The kind of person who bangs on about how great it is to ride a bike. The sound of rubber on asphalt, the smell of the countryside, how being on two wheels gives them a new zest for life.
Often seen riding really old or rickety bikes, because "that's the way cycling should be".
"It's great to be part of the cycling fraternity," they tell you about five times on each ride, regaling stories of how they got up at sunrise to be able to ride to the sound of birdsong.
Pipe down, son, and do your turn on the front.
"Doing any riding this week, John?"
"Yeah, I've signed up to a 100-mile time trial on Sunday morning."
For many mere mortals, a century ride is a thing to aspire to and will likely include several coffee stops, a lunch stop and sometimes a dinner stop. But doing it against the clock? Get out of here.
The Masochists are the type of cyclists who tell you they've spent their weekend doing hill repeats of Winnats Pass, which is at least 50 miles from their house and they took the scenic route to get there.
To the outside world their exploits seem ridiculous, but to them it's all about the challenge.
Not to be confused with The Masochists, The Accumulators take any opportunity to rack up the miles, even if it means making their life significantly harder.
The kind of person who wheels out the £7,000 Bianchi racing bike for a trip to Tescos when they need a loaf of bread. Have you ever tried to retain an air of respectability in a supermarket in full lycra and cleats?
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Of course, they Strava every little ride with detailed descriptions of their journeys. "To the shops and back - needed to pick up the wife's ointment" they write about their one mile jaunt.
"Every little helps," they tell you. It's no coincidence that's also the slogan of their favourite supermarket.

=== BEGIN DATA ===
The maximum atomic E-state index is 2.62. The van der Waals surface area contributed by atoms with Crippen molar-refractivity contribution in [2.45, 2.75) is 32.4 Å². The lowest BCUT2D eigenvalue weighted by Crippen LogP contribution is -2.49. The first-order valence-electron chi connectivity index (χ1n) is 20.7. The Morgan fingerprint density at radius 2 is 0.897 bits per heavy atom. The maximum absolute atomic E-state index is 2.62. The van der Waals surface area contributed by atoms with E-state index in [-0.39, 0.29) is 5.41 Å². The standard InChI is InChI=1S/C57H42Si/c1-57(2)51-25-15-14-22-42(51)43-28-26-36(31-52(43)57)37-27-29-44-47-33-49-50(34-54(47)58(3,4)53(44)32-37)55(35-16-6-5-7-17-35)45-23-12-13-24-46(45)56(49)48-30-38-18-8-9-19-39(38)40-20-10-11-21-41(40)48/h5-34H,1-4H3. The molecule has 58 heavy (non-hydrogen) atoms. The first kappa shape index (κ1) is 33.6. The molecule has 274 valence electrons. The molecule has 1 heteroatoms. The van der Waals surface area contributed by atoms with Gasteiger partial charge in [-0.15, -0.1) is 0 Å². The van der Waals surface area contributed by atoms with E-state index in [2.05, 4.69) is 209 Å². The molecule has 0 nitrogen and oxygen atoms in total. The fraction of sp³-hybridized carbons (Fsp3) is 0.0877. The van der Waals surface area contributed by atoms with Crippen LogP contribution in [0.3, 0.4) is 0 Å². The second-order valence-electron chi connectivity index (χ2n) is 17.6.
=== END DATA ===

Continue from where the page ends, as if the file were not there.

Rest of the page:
"New bib shorts Jenny?"
"Yeah, I spotted them when I was buying a second pair of aero shoe covers and I couldn't resist a bargain."
Hoarders have a different kit for every month of the year, and you rarely see them wearing the same jersey twice. They've got a whole drawer in their house dedicated to their collection of knee warmers.
Arguably these riders are the easiest to buy Christmas presents for as their thirst for new kit is insatiable, although finding something they've not already got could be a challenge.
The Fairweather Cyclist
These people spend hours of their lives plotting potential routes on Strava and then never actually ride them because "the weather looks a bit iffy".
Be it meteorological problems or an unidentified niggling injury, these riders will find any excuse not to get out on their bikes.
Often these are the riders in your friendship group with the best bike, always cleaning it and adding new things gadgets as a motivation to use it more, before realising that the roads might be wet as it rained last Thursday, and deciding that, actually, they don't want to risk getting their bike dirty
The Tech Geek
This is the kind of person who can spot a compact FSA chainset from 30 metres off and notices immediately if you get a new headset cap.
We all love some shiny new things for our bike, but the Tech Geeks know everything there is to know about the latest trends. These riders are often too poor to buy a drink at the coffee stop because they're saving for their new gadgets.